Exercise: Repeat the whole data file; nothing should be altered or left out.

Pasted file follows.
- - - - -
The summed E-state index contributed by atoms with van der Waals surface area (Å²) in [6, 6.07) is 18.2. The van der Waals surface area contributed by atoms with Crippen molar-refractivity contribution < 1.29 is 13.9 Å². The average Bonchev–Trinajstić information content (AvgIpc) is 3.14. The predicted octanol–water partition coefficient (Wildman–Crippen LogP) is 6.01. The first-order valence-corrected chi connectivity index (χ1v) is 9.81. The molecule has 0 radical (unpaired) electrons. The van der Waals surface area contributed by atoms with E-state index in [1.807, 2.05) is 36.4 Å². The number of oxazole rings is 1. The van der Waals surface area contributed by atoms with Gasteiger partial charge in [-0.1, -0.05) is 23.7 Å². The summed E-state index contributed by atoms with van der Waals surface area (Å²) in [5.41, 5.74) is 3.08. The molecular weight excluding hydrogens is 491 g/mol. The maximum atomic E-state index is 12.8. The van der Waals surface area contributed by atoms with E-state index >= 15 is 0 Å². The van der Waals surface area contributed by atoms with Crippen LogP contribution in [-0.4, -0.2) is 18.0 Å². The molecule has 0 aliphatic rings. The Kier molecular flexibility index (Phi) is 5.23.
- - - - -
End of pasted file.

The summed E-state index contributed by atoms with van der Waals surface area (Å²) in [6, 6.07) is 18.2. The van der Waals surface area contributed by atoms with Crippen molar-refractivity contribution < 1.29 is 13.9 Å². The average Bonchev–Trinajstić information content (AvgIpc) is 3.14. The predicted octanol–water partition coefficient (Wildman–Crippen LogP) is 6.01. The first-order valence-corrected chi connectivity index (χ1v) is 9.81. The molecule has 0 radical (unpaired) electrons. The van der Waals surface area contributed by atoms with E-state index in [1.807, 2.05) is 36.4 Å². The number of oxazole rings is 1. The van der Waals surface area contributed by atoms with Gasteiger partial charge in [-0.1, -0.05) is 23.7 Å². The summed E-state index contributed by atoms with van der Waals surface area (Å²) in [5.41, 5.74) is 3.08. The molecular weight excluding hydrogens is 491 g/mol. The maximum atomic E-state index is 12.8. The van der Waals surface area contributed by atoms with E-state index >= 15 is 0 Å². The van der Waals surface area contributed by atoms with Crippen LogP contribution in [-0.4, -0.2) is 18.0 Å². The molecule has 0 aliphatic rings. The Kier molecular flexibility index (Phi) is 5.23.